The Ambitious Bookkeeper Podcast

How to help clients that want to DIY

March 30, 2022 Serena Shoup, CPA Season 1 Episode 42
The Ambitious Bookkeeper Podcast
How to help clients that want to DIY
Show Notes Transcript

Wondering how you can serve DIY clients?

In this solo episode I go into some ideas, experiences, and lessons learned around offering a DIY service to clients, questions to ask yourself before going down this path, and as always, some actionable tips for getting started.

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Serena:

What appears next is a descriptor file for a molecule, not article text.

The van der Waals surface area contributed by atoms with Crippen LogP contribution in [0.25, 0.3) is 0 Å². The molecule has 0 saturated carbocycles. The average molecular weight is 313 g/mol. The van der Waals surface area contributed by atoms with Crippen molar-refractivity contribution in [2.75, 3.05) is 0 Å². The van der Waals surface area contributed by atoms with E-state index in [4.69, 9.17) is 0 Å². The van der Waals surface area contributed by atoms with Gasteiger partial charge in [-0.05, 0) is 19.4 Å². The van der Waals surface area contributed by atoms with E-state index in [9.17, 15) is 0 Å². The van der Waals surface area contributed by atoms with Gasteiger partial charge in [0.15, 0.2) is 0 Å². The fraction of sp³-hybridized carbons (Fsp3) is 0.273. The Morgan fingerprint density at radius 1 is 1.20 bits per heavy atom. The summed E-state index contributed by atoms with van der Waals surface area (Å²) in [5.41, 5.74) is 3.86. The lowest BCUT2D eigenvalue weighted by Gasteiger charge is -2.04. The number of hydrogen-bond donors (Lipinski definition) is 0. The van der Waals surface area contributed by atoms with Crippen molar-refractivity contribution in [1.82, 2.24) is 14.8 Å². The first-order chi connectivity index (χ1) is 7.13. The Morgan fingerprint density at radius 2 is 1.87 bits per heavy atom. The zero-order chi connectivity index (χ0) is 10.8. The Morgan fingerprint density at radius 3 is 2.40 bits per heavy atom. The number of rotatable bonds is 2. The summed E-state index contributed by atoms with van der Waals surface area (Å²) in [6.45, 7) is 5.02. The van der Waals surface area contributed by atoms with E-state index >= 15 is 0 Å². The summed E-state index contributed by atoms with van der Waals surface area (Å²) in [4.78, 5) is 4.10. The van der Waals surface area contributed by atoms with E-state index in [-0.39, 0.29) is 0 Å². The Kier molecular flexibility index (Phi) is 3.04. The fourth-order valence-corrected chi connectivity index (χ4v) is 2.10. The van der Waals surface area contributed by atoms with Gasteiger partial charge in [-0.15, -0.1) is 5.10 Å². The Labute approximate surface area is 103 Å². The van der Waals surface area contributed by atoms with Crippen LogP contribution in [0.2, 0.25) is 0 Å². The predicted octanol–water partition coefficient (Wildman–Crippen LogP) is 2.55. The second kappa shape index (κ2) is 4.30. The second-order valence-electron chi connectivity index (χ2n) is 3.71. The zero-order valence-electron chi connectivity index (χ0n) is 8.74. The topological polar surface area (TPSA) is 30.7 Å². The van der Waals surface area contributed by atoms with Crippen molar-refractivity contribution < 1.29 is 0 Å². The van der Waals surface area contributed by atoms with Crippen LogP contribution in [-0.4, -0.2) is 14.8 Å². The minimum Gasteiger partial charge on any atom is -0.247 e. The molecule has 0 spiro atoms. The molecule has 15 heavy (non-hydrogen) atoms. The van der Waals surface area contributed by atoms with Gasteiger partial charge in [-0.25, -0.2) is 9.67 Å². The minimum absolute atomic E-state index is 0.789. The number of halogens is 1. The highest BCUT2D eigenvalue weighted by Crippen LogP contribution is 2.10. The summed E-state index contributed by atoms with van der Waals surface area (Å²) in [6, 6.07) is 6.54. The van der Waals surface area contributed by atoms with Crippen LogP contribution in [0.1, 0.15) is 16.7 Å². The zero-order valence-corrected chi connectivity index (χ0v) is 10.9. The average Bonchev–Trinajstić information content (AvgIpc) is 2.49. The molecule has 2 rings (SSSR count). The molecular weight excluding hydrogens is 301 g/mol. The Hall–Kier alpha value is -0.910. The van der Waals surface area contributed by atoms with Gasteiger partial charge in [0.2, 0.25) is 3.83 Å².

Before we get into today's episode. I wanted to let you know that you can win the workshops bundle, which is on sale for $79 right now. But it includes the last round of the workshop replays, a 10 99 workshop and a sales tax workshop. If I were to sell all of these separately. You'd be paying. A couple of hundred dollars, but it is on sale for $79, but you have the chance to win this bundle. You just have to screenshot this episode type out the action that you're taking from this episode. And tag me at ambitious bookkeeper on Instagram or at Serina shoot. CPA on Facebook to be entered, to win. Type out the action you're taking from this episode and tag me. I will be drawing a winner every week that I talk about this on each episode. So you have to listen in real time, so make sure you're subscribed. In today's episode i'm going to be sharing some insights and actionable tips for serving the dei wires so stay tuned Hey, and welcome to the ambitious bookkeeper podcast. I am Serena Shoup. I am a CPA and mom of three, and I'm running a virtual bookkeeping business. Mostly from my home. You're in the right place. If you're a bookkeeper accountant or an accounting student, and you know that your purpose is bigger than sitting in a cubicle. If you're ready to learn some actionable tips and strategies to help you start and grow a bookkeeping or accounting business, I hope you stick around. Like I said in the intro today, I'm talking about how you can help businesses that want to DIY their books. First, I like to ask, what is your goal with this? Do you want to be attracting D I Y. Business owners. Now, I'm not saying that there is a right or wrong answer here. I just want you to be intentional with this. Is there a strategy behind helping these business owners and making it a part of your longterm sales strategy? So in essence, are you going to be doing this for clients who are growing? You know, they're on the growth trajectory. They have a plan to grow their business and eventually we'll need. One-on-one or done for you services. Then, if that's the case, keep ongoing. I, I totally agree that this is a great strategy for rolling people into your. Uh, you're done for you services. However, if you know that the. Group of business owners that want to DIY their books typically are staying stagnant in the revenue range that they're currently in. They don't really have any plans to eventually. Hire a bookkeeper. Then I would reevaluate. Offering this, but there's some more questions I'm going to ask you. So then who is actually your perfect fit client. And what is their revenue range for your one-on-one done for you services? Can they afford to even work with you? One-on-one. Or not. And this is why you're kind of dabbling in this. DIY. Maybe creating a course or figuring out how to serve them. And if you do this, if you go this route of supporting DIY clients, will that detract from your higher paying clients? At, uh, the level of service you're able to give them. For, for example, if you're spending a lot of time marketing a course or marketing a DIY service. But you're not really fulfilling on your one-on-one services for the clients that you're, that are paying you more. Is that going to like, are there, they're probably going to notice. And is that going to detract from the energy that you have to serve your current clients? Um, So I wanted to kind of give an example of like, when I first started out. I offered a DIY package for clients who couldn't afford to work with me. I still offered. And there's so many different ways that you can do this. So take this with a grain of salt, take some ideas from it, make it your own. But what I did, what I did was I had a. I gave them the option of a quarterly fee or paying the quarterly fee over each month. But they only got a quarterly meeting every quarter. I would go into their books and essentially do a diagnostic to see what things they had messed up and then tell them what needed to be corrected. Where. Where this kind of fell apart was that a lot of times. They wouldn't, they wouldn't even want to deal with having to correct it. So they would either offer to, uh, pay me to do it. Or sometimes I'd be like, it's not even worth having a conversation I'm in here right now. I'm just going to fix it for this. So be aware if this is a service that you're offering. I think there's obviously other ways to offer DIY services. You don't have to offer that like, I'm going to go in and check your book sober. So, um, essentially I was doing a diagnostic every quarter, and so I eventually raised the DIY price to 500 a quarter because that's what my da diagnostic fee is. And it made sense, but they were still getting more than the diagnostic, right. Um, they were able to contact me if they had questions, I would record trainings and provide those for them, like on a customized basis. So it was actually. Really not worth my time. In the end. And I also discovered that certain businesses are just, even if they can't afford. One-on-one services. They are just not a fit for DIY. Uh, if they're not keeping up with their books, if they're not. Um, If they just really have no desire to learn or figure these things out, they're not a good fit and they're not a good fit if they have sales tax. If they're e-commerce, if there's. Any type of product that they're selling, it's not a good fit for this type of, of service offering. So keep that in mind as well. Um, So essentially, if you, if those, if those businesses do have that level of complexity, you're actually acting in like a controller position going into their books and reviewing things and, and training them on how to do things. And that is actually worth more than your done for you bookkeeping services. So keep that in mind. So that those are some lessons that I learned from offering DIY. When I first started, I was only charging a hundred dollars a month for DIY services. Maybe even less, honestly, it was like 90, it ended up being like $90 a month. For DIY. And then each time I brought on a DIY client, I would raise the price because I was like, there's a lot. It's just a lot more work going into it. Cause I would have to log in and check on things and then they weren't done. And then I would have to go and tell them, like, you're not keeping up on your books. So, what we ended up doing is we rolled a few of my clients is actually was a good strategy for. Bringing on, um, one-on-one like done for you services for the clients that were in growth mode. Like they were just starting out. They had big goals. They knew that eventually they would be hiring us. Um, to just take things over. But in the meantime, they also went in to get a handle and a grasp on what should be done so that when they did outsource it, they kind of knew what to look for. Um, And knew how to review the reports and all that kind of stuff. So there is a, there is a good fit for DIY services. I'm not saying there's not so too. Um, I think two or three of our clients rolled into done for you services because they got to the volume. That they were ready for it. And then one client just kind of stayed stagnant. She had plans to grow, but she just has not gotten there yet. And. She just wasn't keeping up on things. It wasn't fun for her to do the bookkeeping. She didn't really care. She just wants it done for. For tax purposes. So for her, we offered her like a very, a lower level package that we actually don't offer any of our other clients because it was in the end, easier for us to just take it over because it was very simple and straightforward then having to pester her to do it. We knew she didn't want to do it. We hated going in there and seeing it not being done. And so we just offered her. A very basic bookkeeping package. Like I said, that is well below our minimum for any other client. And rolled her into done for you services that way. All right. Now that my little story time is over. If you are still wanting to. Figure out how to help DIY wires. I want you to figure out your why behind it. Like I said before, Do you have a strategy for it? Um, Figure out why it is you really want to help DII wires. Are there truly a large group of people wanting to work with you that can't afford you? Or is this perceived based on one or two discovery calls where maybe they rejected the proposal because they couldn't afford it? I keep that in mind, like, I want you to dig in, like, why do I actually want to do this? Are there, is there actually a large group of people following me that want to work with me, but really can't afford it. And then the other question is. What, if you just change your intake process or your discovery process to filter people out who aren't a right fit budget wise. So that could mean putting your prices on your website. You can refer back to a few episodes back when I talked about, should you put your prices on your website? Um, you can change your discovery call process, where you require them to fill out a questionnaire before you get on the phone with them. So you can, you know, get their acknowledgement of what your minimum price is. And that kind of stuff. So that could be an option for you to evaluate if. Maybe, I won't feel the need to serve these DIY businesses. If I just changed my filtering process and my qualification process for clients. Before I even spend time on the phone because it is really hard to basically reject the client that is coming to you for help. When you know that you can help them, you know, it will be easy, but are they actually your perfect fit client? So instead of adding more complexities to your business, by adding another. Totally different type of service or a course, or however it is, you decide to help these DIY. And instead of adding more complexities, Unless you have the capacity and the desire. So if that's the case refer to last week's episode on how much time courses require. Um, if you're offering touch points and how much that will detract from your higher pain one-on-one clients. And then the next step is to figure out how you're going to do this. Now let's say that you're going into this with a strategy and intention. So you're targeting. A niche that, um, is in high growth mode, they do intend to hire you later on. And so it's kind of like a guarantee, like maybe we'll work together for a year DIY, and then after that we roll you into. Uh, one-on-one services or we end the engagement. You can do, you can structure things that way, too. So let's say you have the strategy going into it and you sit, let's say you have capacity and the creative drive to do this because it takes a lot. It takes a lot of creativity. And I know that a lot of accountants are like, I'm not creative, which I. I disagree with you. We're all creative to an extent. But it does take some creative drive and. Um, you know, uh, LA. There's a lot of writing that goes into creating courses. Even if you're going to do a screen-share and record, there's still a lot of writing that goes into it with the emails, with the sales page copy with all sorts of stuff. So if you really don't like to write. Probably don't create a course. And then let's say you truly have a big why to help more businesses that are already coming to you for help. Not a perceived need to help them. But you truly have a group of business owners that are just not there yet that need your help. And they are wanting to work with you. They're coming to you. They're like, I want to work with you. I can't afford you yet. I'm going to work with you eventually, but what do I, what do I do in the meantime? So let's say this all exists. First. You really need to narrow down your niche, even if you don't have one for your bookkeeping business yet. I want you to choose one that you could market about and for directly to. Your course, niche needs to be more specific than what you're likely comfortable with, because you're going to feel like, again, you're filtering people out and you're excluding people, but you have that's how specific it needs to be because you have to be able to market. Directly to that. Niche in their language, in the language that they use in their business. So let's say right now you actually serve. Lots of different service providers in your bookkeeping one-on-one work. Let's say you have maybe, um, a consultant, maybe have some coaches. Maybe you have. Um, A public speaker, like someone that does keynotes and stuff like that. So those are all technically service providers, but they all are in very different niches. If you see what I'm saying? So you would have to be very specific and pick. One client that you work with and be as specific as that one client. So say you decided I'm going to create a DIY course. For service providers? Nope. That's way too broad. We do broad. You would have to say. Okay. I'm going to look at my current client base. And, um, with the examples I just provided and I'm going to go with. Um, The keynote speaker and I'm going to create a bookkeeping course, a DIY bookkeeping course for keynote speakers. They have a very specific revenue stream. They either do keynotes or workshops. So you have to talk in their language. They're likely to go to lots of events. So there's going to be a lot of travel. So you start thinking through the things that are going to happen for that business specifically, and how you would do the bookkeeping for that businesses, but specifically that's how specific you have to get. If you're going into a DIY bookkeeping course, because bookkeeping has way too many nuances to be able to teach it broadly to a business owner who doesn't have the accounting background or bookkeeping background that we have. Otherwise, you will get bogged down with nuanced questions. All right. For more help on this. I want you to head over to ambitious bookkeeper.com/niche. N I C H E, or niche. If that's how you like to say it, to download a free guide that will help you narrow your niche down for a digital product or course business. This is an affiliate link. As I mentioned last week, I am an affiliate of James Wedmore's business by design program. It's a free guide. However, when you click on the link, it will take you to his website. So don't be alarmed. It's not a scam, but he is one of my online course mentors. And so I fully. I just love the way he teaches. You may or may not download the guide and see for yourself. So once you have your niche, your next step is to actually start building the audience for it. Hopefully you have this already, because that should be why. Partially, you're wanting to offer this service to serve people who already want to work with you. But if not, Don't create another Instagram or social account, even if the niche is different or more specific than what your current client base or following is, just start where you're at. Don't don't overcomplicate. This does not have to be perfect. And then I want you to build some sort of community. This does not have to be a Facebook group, but a community of your following. Okay. And then you want to start collecting email addresses. So go back and listen to episode 13, I did with Liz Wilcox on building an email list. Um, and then from there. Just work on this for the next few months, before you even start creating the course, you may find that your audience needs something totally different than what you're thinking in the first place or a different style of instruction, or maybe you'll narrow your niche in a different direction. So stay open to the possibilities. And when you start building your community and email list, you'll learn a lot from your audience, especially if you ask them to respond to your questions in email or on social, everything. Everything is an opportunity for market research. Okay, this is where I'd like to leave you today because I've given you a few actionable steps to tackle. Um, like I said, I'm an affiliate of business by design, which doesn't actually open until June. But I'm thinking one of the bonuses that I'm going to offer is to help you create a lead magnet. That will feed into your whatever course that you decide to build. If, if however you wanted to go the, go down the path, of course, creation and create a DIY course or some sort of course, and your business. Uh, so don't forget about the giveaway I'm doing. You can win the workshops bundle, which includes the last round of the workshops replays. A 10 99 workshop and a sales tax workshop. You just have to screenshot this episode. Type out the action you're taking from this episode and tag me. At ambitious bookkeeper on Instagram or at Serina Shupe CPA. On Facebook. And I will be drawing a winner every week. So make sure you are subscribed. And also I would love it. If you rated and reviewed the show, this helps more people find it. And I will talk to you next week. Thank you to everyone who helps make this podcast possible. Content and interviews are produced by me. Cirina Shoop our intro and outro music is written and performed by my brother. Ian Gilliam editing is also by Ian using his awesome sound engineering skills along with the script software hosting and publishing is by Buzzsprout and you can. The show notes for links to all of these amazing resources and resources mentioned in the episode.